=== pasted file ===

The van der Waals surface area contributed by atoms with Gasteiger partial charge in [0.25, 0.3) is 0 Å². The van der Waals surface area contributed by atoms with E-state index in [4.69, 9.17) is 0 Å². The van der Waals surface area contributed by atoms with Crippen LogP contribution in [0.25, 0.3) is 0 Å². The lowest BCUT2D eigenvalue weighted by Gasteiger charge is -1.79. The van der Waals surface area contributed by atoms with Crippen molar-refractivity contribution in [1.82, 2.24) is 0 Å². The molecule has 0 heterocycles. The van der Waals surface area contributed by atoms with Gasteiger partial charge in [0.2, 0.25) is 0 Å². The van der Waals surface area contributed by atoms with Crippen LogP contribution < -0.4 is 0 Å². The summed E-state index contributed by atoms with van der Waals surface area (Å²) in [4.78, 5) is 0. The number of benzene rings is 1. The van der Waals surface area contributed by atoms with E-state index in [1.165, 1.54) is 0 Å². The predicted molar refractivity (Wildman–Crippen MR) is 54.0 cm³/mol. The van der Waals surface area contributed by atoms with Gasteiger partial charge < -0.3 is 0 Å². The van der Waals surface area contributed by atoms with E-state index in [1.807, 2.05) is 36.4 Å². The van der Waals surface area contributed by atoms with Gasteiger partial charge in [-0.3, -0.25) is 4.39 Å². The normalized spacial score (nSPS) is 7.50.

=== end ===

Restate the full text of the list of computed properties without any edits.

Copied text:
The van der Waals surface area contributed by atoms with Gasteiger partial charge in [0.25, 0.3) is 0 Å². The van der Waals surface area contributed by atoms with E-state index in [4.69, 9.17) is 0 Å². The van der Waals surface area contributed by atoms with Crippen LogP contribution in [0.25, 0.3) is 0 Å². The lowest BCUT2D eigenvalue weighted by Gasteiger charge is -1.79. The van der Waals surface area contributed by atoms with Crippen molar-refractivity contribution in [1.82, 2.24) is 0 Å². The molecule has 0 heterocycles. The van der Waals surface area contributed by atoms with Gasteiger partial charge in [0.2, 0.25) is 0 Å². The van der Waals surface area contributed by atoms with Crippen LogP contribution < -0.4 is 0 Å². The summed E-state index contributed by atoms with van der Waals surface area (Å²) in [4.78, 5) is 0. The number of benzene rings is 1. The van der Waals surface area contributed by atoms with E-state index in [1.165, 1.54) is 0 Å². The predicted molar refractivity (Wildman–Crippen MR) is 54.0 cm³/mol. The van der Waals surface area contributed by atoms with Gasteiger partial charge < -0.3 is 0 Å². The van der Waals surface area contributed by atoms with E-state index in [1.807, 2.05) is 36.4 Å². The van der Waals surface area contributed by atoms with Gasteiger partial charge in [-0.3, -0.25) is 4.39 Å². The normalized spacial score (nSPS) is 7.50.